- Writer: Kathleen Phillips, 979-845-2872, email@example.com
- Contact: Dr. Xiuren Zhang, 979-845-1012, firstname.lastname@example.org
- Dr. Jean-Philippe Pellois, 979-845-0101, email@example.com
COLLEGE STATION — Two scientists with Texas A&M AgriLife Research will share almost $400,000 for cancer research granted by the Cancer Prevention Research Institute of Texas.
The research institute was established in 2007 to “expedite innovation in cancer research and product development and to enhance access to evidence-based prevention programs throughout the state.”
Dr. Xiuren Zhang’s grant for $199,958 is for “Exploring Geminivirus-Encoded Suppressor of Histone Methyltransferases as an Anticancer Drug.” Zhang is an AgriLife Research biochemist and geneticist in College Station.
Zhang said histone methyltransferases and demethylases are often altered in cancers, and countering these processes is an active area for therapeutic intervention.
His laboratory recently discovered how a tiny viral protein enables the infection of a complex plant — a finding that could help understand how viral diseases such as cancer spread in animals and humans.
He said histone methyltransferases and demethylases are often altered in cancers, and countering these processes is an active area for therapeutic intervention.
Zhang will further explore and engineer the potent suppressor protein that specifically inhibits eukaryotic histone methyltransferases to control cell proliferation and the formation of tumors in human cells.
“The approach proposed in the study is innovative in that it applies a novel, biologically derived inhibitor, which may prove more effective than artificial inhibitors,” he said. “With this funding, I hope to develop a new cell biology tool with the potential to facilitate our understanding of methyltransferases and histone methylation in gene regulation and cancer biology. The ultimate goal is to provide a powerful toolkit for studying and perhaps fixing epigenetic changes in cancer.”
The grant to Dr. Jean-Philippe Pellois, for “Quantitative Mapping of Intracellular Protein-Protein Interactomes in Healthy and Cancerous Cells” totals $198,753. Pellois is an AgriLife Research biochemist in College Station.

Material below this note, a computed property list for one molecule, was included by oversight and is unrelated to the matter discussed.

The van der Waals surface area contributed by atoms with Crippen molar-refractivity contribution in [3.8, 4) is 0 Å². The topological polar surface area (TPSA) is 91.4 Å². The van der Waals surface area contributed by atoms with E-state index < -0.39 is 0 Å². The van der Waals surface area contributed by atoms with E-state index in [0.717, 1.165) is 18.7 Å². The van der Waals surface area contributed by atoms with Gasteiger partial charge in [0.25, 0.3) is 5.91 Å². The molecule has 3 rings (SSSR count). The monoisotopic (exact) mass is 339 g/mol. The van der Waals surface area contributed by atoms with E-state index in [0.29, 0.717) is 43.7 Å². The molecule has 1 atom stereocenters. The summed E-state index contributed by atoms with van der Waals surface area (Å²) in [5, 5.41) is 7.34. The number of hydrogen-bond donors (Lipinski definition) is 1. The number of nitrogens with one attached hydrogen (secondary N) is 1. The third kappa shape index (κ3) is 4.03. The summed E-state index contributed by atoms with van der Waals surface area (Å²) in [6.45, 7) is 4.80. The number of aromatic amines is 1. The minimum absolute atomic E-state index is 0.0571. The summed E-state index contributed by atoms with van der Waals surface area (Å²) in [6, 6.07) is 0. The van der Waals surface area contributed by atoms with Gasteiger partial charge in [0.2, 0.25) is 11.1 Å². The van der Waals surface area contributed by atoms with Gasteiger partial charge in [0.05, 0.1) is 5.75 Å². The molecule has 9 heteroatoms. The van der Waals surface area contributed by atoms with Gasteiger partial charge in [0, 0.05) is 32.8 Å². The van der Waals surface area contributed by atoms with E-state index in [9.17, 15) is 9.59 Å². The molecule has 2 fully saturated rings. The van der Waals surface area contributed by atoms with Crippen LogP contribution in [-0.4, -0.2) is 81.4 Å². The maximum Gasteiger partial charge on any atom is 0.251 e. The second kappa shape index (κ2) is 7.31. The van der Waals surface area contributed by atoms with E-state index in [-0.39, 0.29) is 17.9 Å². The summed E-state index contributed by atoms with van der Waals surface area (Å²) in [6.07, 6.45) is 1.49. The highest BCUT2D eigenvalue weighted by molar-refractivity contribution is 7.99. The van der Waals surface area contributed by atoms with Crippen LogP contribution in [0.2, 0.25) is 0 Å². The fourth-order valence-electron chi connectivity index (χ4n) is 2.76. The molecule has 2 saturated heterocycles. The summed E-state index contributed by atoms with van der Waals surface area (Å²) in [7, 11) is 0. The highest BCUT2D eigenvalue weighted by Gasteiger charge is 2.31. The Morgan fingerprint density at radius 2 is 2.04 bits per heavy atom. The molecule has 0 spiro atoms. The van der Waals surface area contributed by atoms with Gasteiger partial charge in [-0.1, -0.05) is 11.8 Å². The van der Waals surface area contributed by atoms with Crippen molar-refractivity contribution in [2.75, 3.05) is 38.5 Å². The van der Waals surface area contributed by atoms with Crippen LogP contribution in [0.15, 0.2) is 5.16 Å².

“Cells can become cancerous when the function of certain proteins becomes dysregulated,” Pellois said. “These proteins carried out their molecular function by binding to other intracellular partners. To date, understanding how this network of interactions change when proteins become dysregulated is a challenge, because we currently lack the technologies that would permit to probe interactions networks directly inside cells.”
Pellois said the grant will help his team “develop a radically novel technology that addresses this challenge by delivering proteins modified with affinity labels directly inside cells. Affinity labels can leave a chemical trace on the protein’s interaction partners and these partners can then be analyzed and quantified.
“This novel technology is only now feasible because of the recent progress we have made in finding efficient means of introducing proteins into live cells. Building on this success, we propose that our approach is plausible and of great potential impact,” Pellois added. “In particular, by mapping protein interaction networks inside cells and by monitoring how these networks change under various stimuli, we expect that this new platform will lead to powerful ways of monitoring the molecular causes of cancers.
“In addition, we envision that this technology will be useful to decipher physiological versus pathological interaction networks, which in turn should contribute to the identification of new drug targets – by comparing non-cancerous and cancerous cells – and to a better understanding of how anti-cancer drugs impact intracellular protein-protein interactions – by comparing cells treated with or without drugs.”
Pellois said it also should be useful as a prognosis tool by identifying protein-protein interactions that can be used as predictive markers for drug resistance.